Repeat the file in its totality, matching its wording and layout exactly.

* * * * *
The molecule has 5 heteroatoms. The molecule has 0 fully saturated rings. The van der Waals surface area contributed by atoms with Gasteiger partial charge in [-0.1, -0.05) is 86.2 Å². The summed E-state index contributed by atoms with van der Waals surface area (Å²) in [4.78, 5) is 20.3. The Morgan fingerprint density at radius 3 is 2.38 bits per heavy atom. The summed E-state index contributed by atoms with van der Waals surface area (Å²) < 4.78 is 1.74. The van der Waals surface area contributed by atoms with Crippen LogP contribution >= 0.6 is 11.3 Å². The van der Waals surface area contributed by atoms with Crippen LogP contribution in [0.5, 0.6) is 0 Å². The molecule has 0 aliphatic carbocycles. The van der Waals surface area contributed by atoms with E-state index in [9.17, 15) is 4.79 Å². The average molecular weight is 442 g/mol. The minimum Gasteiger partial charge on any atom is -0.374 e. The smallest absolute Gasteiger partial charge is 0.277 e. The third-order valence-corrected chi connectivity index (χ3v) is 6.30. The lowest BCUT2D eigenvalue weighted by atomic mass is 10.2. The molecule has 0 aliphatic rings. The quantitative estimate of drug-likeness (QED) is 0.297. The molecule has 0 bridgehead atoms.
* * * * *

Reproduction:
The molecule has 5 heteroatoms. The molecule has 0 fully saturated rings. The van der Waals surface area contributed by atoms with Gasteiger partial charge in [-0.1, -0.05) is 86.2 Å². The summed E-state index contributed by atoms with van der Waals surface area (Å²) in [4.78, 5) is 20.3. The Morgan fingerprint density at radius 3 is 2.38 bits per heavy atom. The summed E-state index contributed by atoms with van der Waals surface area (Å²) < 4.78 is 1.74. The van der Waals surface area contributed by atoms with Crippen LogP contribution >= 0.6 is 11.3 Å². The van der Waals surface area contributed by atoms with Crippen LogP contribution in [0.5, 0.6) is 0 Å². The molecule has 0 aliphatic carbocycles. The van der Waals surface area contributed by atoms with E-state index in [9.17, 15) is 4.79 Å². The average molecular weight is 442 g/mol. The minimum Gasteiger partial charge on any atom is -0.374 e. The smallest absolute Gasteiger partial charge is 0.277 e. The third-order valence-corrected chi connectivity index (χ3v) is 6.30. The lowest BCUT2D eigenvalue weighted by atomic mass is 10.2. The molecule has 0 aliphatic rings. The quantitative estimate of drug-likeness (QED) is 0.297. The molecule has 0 bridgehead atoms.